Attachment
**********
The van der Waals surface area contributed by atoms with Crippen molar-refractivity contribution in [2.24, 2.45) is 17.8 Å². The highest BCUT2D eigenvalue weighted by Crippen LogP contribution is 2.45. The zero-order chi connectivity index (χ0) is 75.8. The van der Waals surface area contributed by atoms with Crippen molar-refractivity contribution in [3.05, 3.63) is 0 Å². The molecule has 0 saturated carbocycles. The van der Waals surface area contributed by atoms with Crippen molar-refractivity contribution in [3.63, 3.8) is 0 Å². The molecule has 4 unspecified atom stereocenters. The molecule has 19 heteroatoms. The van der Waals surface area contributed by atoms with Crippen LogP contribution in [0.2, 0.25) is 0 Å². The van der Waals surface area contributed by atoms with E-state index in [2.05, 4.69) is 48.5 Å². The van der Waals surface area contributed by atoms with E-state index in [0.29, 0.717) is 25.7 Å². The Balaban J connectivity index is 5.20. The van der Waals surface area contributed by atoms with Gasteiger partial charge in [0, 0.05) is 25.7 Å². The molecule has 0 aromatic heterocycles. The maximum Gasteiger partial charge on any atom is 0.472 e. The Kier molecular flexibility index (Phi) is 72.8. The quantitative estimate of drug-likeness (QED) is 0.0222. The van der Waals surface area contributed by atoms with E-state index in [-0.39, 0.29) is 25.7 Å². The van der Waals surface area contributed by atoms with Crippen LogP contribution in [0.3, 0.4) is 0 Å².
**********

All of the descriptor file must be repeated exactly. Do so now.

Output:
The van der Waals surface area contributed by atoms with Crippen molar-refractivity contribution in [2.24, 2.45) is 17.8 Å². The highest BCUT2D eigenvalue weighted by Crippen LogP contribution is 2.45. The zero-order chi connectivity index (χ0) is 75.8. The van der Waals surface area contributed by atoms with Crippen molar-refractivity contribution in [3.05, 3.63) is 0 Å². The molecule has 0 saturated carbocycles. The van der Waals surface area contributed by atoms with Crippen molar-refractivity contribution in [3.63, 3.8) is 0 Å². The molecule has 4 unspecified atom stereocenters. The molecule has 19 heteroatoms. The van der Waals surface area contributed by atoms with Crippen LogP contribution in [0.2, 0.25) is 0 Å². The van der Waals surface area contributed by atoms with E-state index in [2.05, 4.69) is 48.5 Å². The van der Waals surface area contributed by atoms with E-state index in [0.29, 0.717) is 25.7 Å². The Balaban J connectivity index is 5.20. The van der Waals surface area contributed by atoms with Gasteiger partial charge in [0, 0.05) is 25.7 Å². The molecule has 0 aromatic heterocycles. The maximum Gasteiger partial charge on any atom is 0.472 e. The Kier molecular flexibility index (Phi) is 72.8. The quantitative estimate of drug-likeness (QED) is 0.0222. The van der Waals surface area contributed by atoms with E-state index in [-0.39, 0.29) is 25.7 Å². The van der Waals surface area contributed by atoms with Crippen LogP contribution in [0.3, 0.4) is 0 Å².